David Eckard on the streets of Rio
Despite the increasing real estate development and institutional maturation (for example Small A Projects was just accepted into NADA
) Portland is still unique for being mostly defined by its people and I'm happy to report they have a rapidly increasing international reach. The artists are still the
most influential and controversial force at work here and it will probably be
that way for the next decade as Portland finds out how to support culture (it's
an exciting vacuum for both artists and institutions that can also be challenging...
especially in terms of press coverage, who in some cases take a very regional approach to not so regional work). The fact remains that the hoard of artists are
the one forcing the non regional issue, which is as it should be for any scene worth a damn.
Thus, many of the "name" artists in town are developing increasingly
serious reputations outside of Portland in 2007. Instead of waiting for Portland
they have engaged the international nature of the art world and aren't waiting
around for Mayor Potter or the Oregonian to give them a plaque (to be fair it
just doesn't work that way, mayors and major newspapers are usually behind the
curve, it is what they do). Already this year Bruce Conkle, MK Guth, Emily Ginsberg, Don Olsen, Tamsie Ringler, Nan Curtis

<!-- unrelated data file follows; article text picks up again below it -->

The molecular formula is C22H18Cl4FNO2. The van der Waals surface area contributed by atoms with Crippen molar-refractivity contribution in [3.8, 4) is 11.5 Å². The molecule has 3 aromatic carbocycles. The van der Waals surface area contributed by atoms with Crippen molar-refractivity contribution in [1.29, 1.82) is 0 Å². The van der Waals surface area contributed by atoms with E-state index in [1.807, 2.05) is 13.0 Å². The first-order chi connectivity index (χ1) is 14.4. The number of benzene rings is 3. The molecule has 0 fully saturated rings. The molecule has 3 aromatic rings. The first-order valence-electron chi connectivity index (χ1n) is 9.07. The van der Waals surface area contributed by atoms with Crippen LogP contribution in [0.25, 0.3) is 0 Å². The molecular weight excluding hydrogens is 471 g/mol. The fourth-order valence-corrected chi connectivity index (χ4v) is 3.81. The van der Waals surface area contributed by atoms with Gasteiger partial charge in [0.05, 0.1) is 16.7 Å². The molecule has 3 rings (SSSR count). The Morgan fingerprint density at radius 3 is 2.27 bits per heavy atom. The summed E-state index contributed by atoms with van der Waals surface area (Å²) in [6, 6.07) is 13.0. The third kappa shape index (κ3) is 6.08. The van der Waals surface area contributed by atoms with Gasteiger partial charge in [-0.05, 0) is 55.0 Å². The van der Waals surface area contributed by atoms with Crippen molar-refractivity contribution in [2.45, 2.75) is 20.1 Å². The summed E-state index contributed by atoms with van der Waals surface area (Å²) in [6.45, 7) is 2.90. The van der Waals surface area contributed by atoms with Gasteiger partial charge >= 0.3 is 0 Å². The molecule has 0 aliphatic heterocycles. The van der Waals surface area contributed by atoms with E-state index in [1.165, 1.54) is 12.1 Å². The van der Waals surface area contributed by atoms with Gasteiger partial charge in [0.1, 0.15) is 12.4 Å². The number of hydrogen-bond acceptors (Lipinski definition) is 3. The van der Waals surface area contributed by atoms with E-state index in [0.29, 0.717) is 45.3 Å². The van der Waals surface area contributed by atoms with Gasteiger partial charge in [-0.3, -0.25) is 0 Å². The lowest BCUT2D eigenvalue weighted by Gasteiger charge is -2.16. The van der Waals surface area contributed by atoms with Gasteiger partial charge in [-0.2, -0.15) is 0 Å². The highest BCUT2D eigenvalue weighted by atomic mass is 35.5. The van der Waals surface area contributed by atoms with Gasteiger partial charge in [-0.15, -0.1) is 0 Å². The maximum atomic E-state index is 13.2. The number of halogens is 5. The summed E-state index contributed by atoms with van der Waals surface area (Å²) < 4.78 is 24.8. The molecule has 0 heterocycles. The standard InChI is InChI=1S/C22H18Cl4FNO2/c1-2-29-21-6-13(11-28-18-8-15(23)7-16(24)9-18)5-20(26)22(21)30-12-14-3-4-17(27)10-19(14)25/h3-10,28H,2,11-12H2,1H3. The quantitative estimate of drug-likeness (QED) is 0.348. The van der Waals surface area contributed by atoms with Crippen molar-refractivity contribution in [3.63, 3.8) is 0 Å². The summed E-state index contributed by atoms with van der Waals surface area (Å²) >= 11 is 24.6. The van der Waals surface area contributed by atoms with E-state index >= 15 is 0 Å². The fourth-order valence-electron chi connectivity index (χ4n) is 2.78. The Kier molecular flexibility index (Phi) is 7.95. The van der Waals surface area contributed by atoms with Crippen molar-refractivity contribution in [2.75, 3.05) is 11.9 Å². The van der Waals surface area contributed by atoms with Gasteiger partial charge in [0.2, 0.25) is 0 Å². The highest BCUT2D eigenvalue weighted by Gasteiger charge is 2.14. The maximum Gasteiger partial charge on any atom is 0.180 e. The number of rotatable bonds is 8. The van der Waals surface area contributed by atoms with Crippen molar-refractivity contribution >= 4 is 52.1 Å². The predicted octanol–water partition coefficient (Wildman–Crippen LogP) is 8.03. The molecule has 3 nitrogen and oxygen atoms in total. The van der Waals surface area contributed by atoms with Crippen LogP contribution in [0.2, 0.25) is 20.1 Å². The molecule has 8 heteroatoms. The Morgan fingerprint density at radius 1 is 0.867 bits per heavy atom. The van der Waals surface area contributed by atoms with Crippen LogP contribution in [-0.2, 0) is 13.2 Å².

and David Eckard spent January in Rio in a project set up with Ernesto Neto
(though conveniently ignored by the O the Tribune
covered it nicely
Detail of Bruce Conkle's Jardim Psychic (Psychic Garden) carnivorous plants, air plants, plants that live in water, palm tree, coconut in a bucket, fish in another bucket, gemstones, rotor, water and fountain pumps, etc. @ A Gentil Carioca, Rio de Janeiro
Also after a 2006 with shows in Iceland etc. Conkle
is rumored to have a presence in New York
sometime this year and many other
Oregonians are in similar negotitions so don't act surprised when it happens.
Brittany Powell has already been picked
up by Modern Culture
(a nice NY gallery who are also avid PORT readers).
Other artists like Damali Ayo, TJ Norris, Liz Haley, Eugenia Pardue, Craig Payne, Laura Fritz
, Hilary Pfeifer or
(who lives across the street from me) have been more active
elsewhere than at home too (the list is large). Chandra Bocci's last solo show
was last year in San Francisco though it wasn't one of her all-out
(the road is made of yellow mustard packets).
Of course SF transplants Chris Johanson, Jo Jackson and Harrell Fletcher have
been active internationally long before they moved here and I wouldn't be
surprised if even more international artists followed suit. Possibly like like
Santa fe but as a real city not a touristy Disneyland. In a related note, Portland's
numerous bands (Decemberists, the Shins etc
) are already a big deal and
the art and music scenes are completely intermixed (Menomena's Justin Harris